Will going “car-lite” result in COE premiums reaching that stratospheric level?
$200,000 IN 2025 IS ABOUT $150,000 IN TODAY’S TERMS – CLOSE TO THREE TIMES THE VALUE OF PREVAILING CAR COE PREMIUMS.
THE anti-car sentiment in Singapore has never been stronger than it is now. Hardly a month passes without the Government expounding the virtues of a “car-lite” city. And in no uncertain terms, those repeating the mantra equate “car-lite” to “fewer cars”, ignoring available technology and policy tools that can bring about a “carlite” society by tempering usage rather than ownership. Yet, we are building more roads, including a huge arterial that cuts through a historic cemetery and a multi-billion-dollar highway that parallels the Central Expressway. Future plans for an underground network in the city centre are still intact.
“Car-lite” equates to “fewer cars” if Singapore ignores the technologies and policies that temper car usage rather than ownership.
The irony of this is lost on policymakers who chant “car-lite” like a prayer. Truth is, several cities are “car-lite” without the draconian anti-car measures Singapore has embraced – New York City, Hong Kong, Seoul and Paris, to name a few. With the exception of Hong Kong, car ownership is higher elsewhere than in Singapore. Yet, all these cities are liveable, with excellent train, bus and taxi services. Many others are also friendly to pedestrians and cyclists. In these cities, people choose to use the car lightly, or not at all. In Singapore, there is no choice.
Choices are made for the population. In this environment, it is not surprising that stockbroking research house CLSA put out a report recently that said car COE will hit $200,000 by 2025, or 10 years from now. It is not immediately clear where or how CLSA arrived at this number. But looking at Singapore’s population growth trend, economic growth direction, and the deliberate attempt to stifle car population growth, you don’t need to be a high-flying analyst to come up with such a forecast. What are the chances of this terrifying forecast becoming real? Let’s take a look. Now, $200,000 is about $150,000 in today’s terms.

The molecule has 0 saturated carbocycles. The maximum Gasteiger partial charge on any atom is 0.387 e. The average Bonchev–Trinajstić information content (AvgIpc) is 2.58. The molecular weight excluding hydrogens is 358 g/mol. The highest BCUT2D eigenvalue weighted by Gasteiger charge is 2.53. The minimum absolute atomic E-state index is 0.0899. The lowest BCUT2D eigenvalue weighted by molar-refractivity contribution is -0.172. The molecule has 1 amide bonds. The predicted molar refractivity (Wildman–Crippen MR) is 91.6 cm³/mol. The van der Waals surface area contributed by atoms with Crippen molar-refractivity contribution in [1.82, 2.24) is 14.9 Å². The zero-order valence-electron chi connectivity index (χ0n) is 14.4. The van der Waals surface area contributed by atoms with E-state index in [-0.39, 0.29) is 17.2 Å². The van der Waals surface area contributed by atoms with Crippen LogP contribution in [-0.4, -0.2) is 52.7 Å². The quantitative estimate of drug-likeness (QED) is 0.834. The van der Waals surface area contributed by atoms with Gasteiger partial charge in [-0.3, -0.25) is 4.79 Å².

That is still close to three times the value of prevailing car COE premiums. If Singapore’s population were to hit 6.9 million by 2030, it would probably grow on average 93,500 per year over the next 15 years, which means by 2025, it would grow by 935,000. Assuming that one-third of this additional cohort of people will want to have cars, that would translate to over 300,000 more people. The number is not unrealistic, since much of the enlarged population will be from migrants. And Singapore tends to favour economically productive folks. The rich from around the world will continue to see Singapore as a businessand tax-friendly location. Including the teens today who will be of car-buying age by then, 300,000 more people who aspire to own a car is quite conceivable.
So, we will have 300,000 more people wanting to have cars. If all of them are able to own a car today, the car population would grow by nearly 50 percent to about 900,000. If this 50 percent boost in latent demand translates to a 50 percent rise in COEs, premiums would hit $90,000. (In all likelihood, a 1 percent increase in demand will translate to a 1.5 percent increase in prices, but let’s be conservative in this discourse.) In 10 years’ time, COE supply would revert to the “famine” part of its cycle. On top of that, the Government had said that it intends to bring annual growth to zero (from 0.25 percent today). Quite conceivably, the COE quota in 2025 will be half the size it is today – if not smaller.
That, in turn, is likely to translate to at least a 50 percent increase in COE premiums. A 50 percent rise in the $90,000 figure we arrived at earlier would give us $135,000. As you can see, that is not too far from $150,000, which will be worth $200,000 in 2025. And that is not even taking into account growing affl uence. But will the Government allow COEs to reach that high? Quite unlikely. When premiums threatened to reach $100,000 two years ago, the Government introduced market cooling measures (namely car loan restrictions and a tiered taxation system that jacked up the prices of most cars) that swiftly brought COEs down to earth. In all likelihood, there may be a rethink of the COE system before 2025.
With the new distance-based electronic road pricing system ready by 2019, perhaps Singapore can rely less on a quota system to keep its roads relatively free-flowing. Or such a system could exist in a diff erent form (such as one based on kilometres clocked rather than number of years). By then, several of the new MRT lines will also be completed. In such an environment, it will be feasible to allow higher car ownership, since people will decide for themselves to drive judiciously. If people make that choice themselves, they will resent the Government less. On its part, the Government will not have to bear the consequences of a $200,000 COE, and yet it would quite likely be able to achieve its “car-lite” ambition. In the meantime, those in power who chant the “carlite” mantra might want to lead by example.